To understand why we grow attached to certain songs, it helps to start with the brains relationship with music in general. When we first hear a song, it stimulates our auditory cortex and we convert the rhythms, melodies, and harmonies into a coherent whole. From there, our reaction to music depends on how we interact with it. Sing along to a song in your head, and youll activate your premotor cortex, which helps plan and coordinate movements. Dance along, and your neurons will synchronize with the beat of the music. Pay close attention to the lyrics and instrumentation, and youll activate your parietal cortex, which helps you shift and maintain attention to different stimuli. Listen to a song that triggers personal memories, and your prefrontal cortex, which maintains information relevant to your personal life and relationships, will spring into action.
Stream a new track from The Moms called Business is Booming at New Noise Magazine. The band has also announced tour dates with Everything Ever - dates are below. Buy American releases September 23rd via Paper + Plastick Records.
Plug In Stereo's self-titled album, coming on next Tuesday, will be Trevor Dahl's last release under the monicker before moving on to a new solo project.
This album explores just about everything in my life that has happened since I started Plug In Stereo. I wrote “Better Off Alone” when leaving high school, I wrote “Give It Up” when my girlfriend and I broke up, I wrote “Hey There Little Bird” when I felt like giving up, etc, So the album is really going to let people know more about my personal life. I’ve been working on this collection of songs for a long long time. Some songs were written this year, some of them are 4 years old. I just wanted this album to be full of the best/most meaningful songs I’ve written since I started this project 6 years ago.
Six years is a long time, and a lot has changed since I started. I was 15 and it all started on accident. I was just making songs and putting them up on the Internet hoping people would listen, and somehow, you guys did. It went from a hobby to something that completely consumed my life in a matter of months, and I’ve had the most amazing experiences of my life so far because of the people I’ve gotten to meet and places I’ve gotten to perform. To anyone that has bought a CD, came to a show, or even just listened to one of my songs, I can’t thank you enough for supporting me.. you’ve truly changed my life. But having said that, I’ve had to go through some stuff this last couple years that has taken some of the fun out of it for me. I signed to a label, and it just wasn’t the experienced I was hoping for. I want to release music because I love creating it, but I haven’t been able to release music freely which has really been a bummer for me. I felt a lot of pressure about needing to have the right songs to make the label happy, but that’s not what music should be about. Songs should be felt and not forced. I write songs just about everyday, but I’ve only been able to release a handful of them. I’ve progressed and explored as a writer and I find myself starting to stray away from the style of songs I’ve written in the past for Plug In Stereo. With a heavy heart, I’m announcing that this is going to be the last Plug In Stereo album for a long time, and maybe forever.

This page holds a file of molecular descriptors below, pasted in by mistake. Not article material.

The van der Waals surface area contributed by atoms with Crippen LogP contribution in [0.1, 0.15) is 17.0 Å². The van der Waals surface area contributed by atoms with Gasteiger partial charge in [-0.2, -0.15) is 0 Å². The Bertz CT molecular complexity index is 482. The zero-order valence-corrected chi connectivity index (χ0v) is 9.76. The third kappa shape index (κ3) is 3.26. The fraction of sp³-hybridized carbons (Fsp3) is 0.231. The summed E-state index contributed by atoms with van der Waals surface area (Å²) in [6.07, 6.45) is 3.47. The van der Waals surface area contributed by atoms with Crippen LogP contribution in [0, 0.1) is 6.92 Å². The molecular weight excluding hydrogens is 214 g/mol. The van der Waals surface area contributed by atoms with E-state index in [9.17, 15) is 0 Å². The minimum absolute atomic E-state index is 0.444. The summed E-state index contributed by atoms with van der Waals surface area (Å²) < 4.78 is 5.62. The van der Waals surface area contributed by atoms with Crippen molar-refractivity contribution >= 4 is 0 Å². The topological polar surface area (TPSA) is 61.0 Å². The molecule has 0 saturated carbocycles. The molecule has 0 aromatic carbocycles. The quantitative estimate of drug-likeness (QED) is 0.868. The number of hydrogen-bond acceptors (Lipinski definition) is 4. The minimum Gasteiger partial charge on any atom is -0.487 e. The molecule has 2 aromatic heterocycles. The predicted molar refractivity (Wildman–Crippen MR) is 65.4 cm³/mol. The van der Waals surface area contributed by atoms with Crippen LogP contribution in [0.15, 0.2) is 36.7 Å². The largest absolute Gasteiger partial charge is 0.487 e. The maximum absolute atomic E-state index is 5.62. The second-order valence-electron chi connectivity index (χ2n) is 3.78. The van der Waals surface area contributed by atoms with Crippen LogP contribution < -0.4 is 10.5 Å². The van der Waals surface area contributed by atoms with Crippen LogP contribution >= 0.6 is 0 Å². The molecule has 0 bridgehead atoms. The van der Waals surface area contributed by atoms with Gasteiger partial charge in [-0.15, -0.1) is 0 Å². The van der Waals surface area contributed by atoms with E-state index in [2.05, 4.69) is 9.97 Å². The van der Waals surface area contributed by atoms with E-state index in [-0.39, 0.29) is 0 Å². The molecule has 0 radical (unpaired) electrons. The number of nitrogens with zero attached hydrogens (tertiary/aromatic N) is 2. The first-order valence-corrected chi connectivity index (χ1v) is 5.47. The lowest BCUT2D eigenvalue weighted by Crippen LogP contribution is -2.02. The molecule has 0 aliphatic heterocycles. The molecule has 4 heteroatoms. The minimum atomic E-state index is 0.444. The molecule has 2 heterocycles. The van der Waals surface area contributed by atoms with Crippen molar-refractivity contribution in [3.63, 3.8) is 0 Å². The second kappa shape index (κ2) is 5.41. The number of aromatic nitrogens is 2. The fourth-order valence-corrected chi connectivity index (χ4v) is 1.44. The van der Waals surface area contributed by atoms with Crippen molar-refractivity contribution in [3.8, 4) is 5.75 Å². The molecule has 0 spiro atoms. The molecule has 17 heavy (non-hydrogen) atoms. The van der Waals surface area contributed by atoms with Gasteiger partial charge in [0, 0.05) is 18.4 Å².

It feels like it’s time to start a new chapter, with a new style of music. I just want to have fun again with creating songs. I want to be able to make whatever I feel like making without worrying about what anybody thinks besides my fans.
For my next chapter, I’ll be putting out music as Trevor Dahl. I’ve already written an album’s worth of music and I’ll be releasing more new music than ever now, so get excited.
I hope you love this last Plug In Stereo album and you get ready for my new project coming very soon. Once again, thank you to everyone from the bottom of my heart.
"The 40th anniversary of the Ramones is coming up in 2016, that’s when the first album came out. So we have a lot of projects leading up to that. We’re looking at a documentary on the Ramones, we just secured a ton of footage, much of which has never been seen before," he says. "It came from the Ramones on the road over the years in the Seventies and a little bit in the Eighties, from a gentleman who had shot them, his name is George Seminara." The documentary is just one of several projects in the works. Among the others are a theatrical play, a book and a film, which already has Oscar-winning director Martin Scorsese attached.